by Logan February


My lover is a furry beast, except at the tail. 
I want to skin him and make myself a coat 
before the harmattan gets here. The cold is 
always curling in, claws becoming a fist.

I've survived this long because I hold 
my weight in smoke for the whole of December. 
My lover kept my skin warm. Now he heats 
my stomach. Hurt people hurt people, etcetera.

I keep him permanent inside me. The brown 
broth was a true delight. Viscous stew, steaming 
& thick with palm oil. A little too much salt, 
but I swear I haven't cried since then. I shaved

my lover's head for a thicker quilt, made a pipe 
out of his thigh bone. More smoke for me. 
Most days, I swear I am only alive because of 
my shivering. What I built was a fire, inside

this house, which my lover built, his hands 
rugged as a steel sponge. I live forever by 
the threshold, afraid of the chill, watching the fog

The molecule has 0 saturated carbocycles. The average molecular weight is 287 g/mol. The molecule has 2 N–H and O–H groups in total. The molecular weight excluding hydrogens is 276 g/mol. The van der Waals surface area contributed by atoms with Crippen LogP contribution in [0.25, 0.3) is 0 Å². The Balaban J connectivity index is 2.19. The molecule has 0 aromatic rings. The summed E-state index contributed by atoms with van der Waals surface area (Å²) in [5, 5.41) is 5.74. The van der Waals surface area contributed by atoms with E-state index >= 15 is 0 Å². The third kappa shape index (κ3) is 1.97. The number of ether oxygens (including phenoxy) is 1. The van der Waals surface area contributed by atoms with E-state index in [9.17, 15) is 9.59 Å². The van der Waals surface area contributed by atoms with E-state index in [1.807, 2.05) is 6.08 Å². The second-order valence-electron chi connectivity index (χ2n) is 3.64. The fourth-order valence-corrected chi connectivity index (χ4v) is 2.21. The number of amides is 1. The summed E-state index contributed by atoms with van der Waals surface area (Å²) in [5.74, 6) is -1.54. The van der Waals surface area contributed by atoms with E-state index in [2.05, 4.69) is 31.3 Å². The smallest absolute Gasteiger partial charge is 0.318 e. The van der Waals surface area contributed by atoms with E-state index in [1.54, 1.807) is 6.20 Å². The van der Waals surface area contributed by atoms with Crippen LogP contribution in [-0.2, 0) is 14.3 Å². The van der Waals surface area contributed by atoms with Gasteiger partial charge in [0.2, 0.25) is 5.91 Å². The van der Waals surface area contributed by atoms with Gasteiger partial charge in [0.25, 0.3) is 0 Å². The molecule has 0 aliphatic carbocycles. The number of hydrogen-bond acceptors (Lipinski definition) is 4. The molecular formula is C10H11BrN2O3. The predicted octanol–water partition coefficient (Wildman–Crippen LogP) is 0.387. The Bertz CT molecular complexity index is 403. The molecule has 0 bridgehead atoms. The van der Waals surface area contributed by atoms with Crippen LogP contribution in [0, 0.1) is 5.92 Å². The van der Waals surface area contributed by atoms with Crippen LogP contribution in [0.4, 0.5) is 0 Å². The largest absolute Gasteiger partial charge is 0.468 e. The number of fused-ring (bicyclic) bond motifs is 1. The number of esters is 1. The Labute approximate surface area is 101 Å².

crawl close. When there is nothing left to burn,

I will oil my lamp & wick with the little fat under 
my own skin, then go to join them. All the people 
I have scalded, calling out for me. Through 
mouthfuls of mist, I quietly name them in return.



Logan February is a happy-ish Nigerian owl who likes pizza & typewriters. He is a poet and a book reviewer at Platypus Press’ Weekend Review. His work has appeared or is forthcoming in Raleigh Review, Fjords, Wildness, Tinderbox, Vinyl, and more. He is the author of How to Cook a Ghost (Glass Poetry Press, 2017), Painted Blue with Saltwater (Indolent Books, 2018) & Mannequin in the Nude (PANK Books, 2019). Say hello on Instagram & Twitter @loganfebruary.


This poem appears in our 25th Anniversary Issue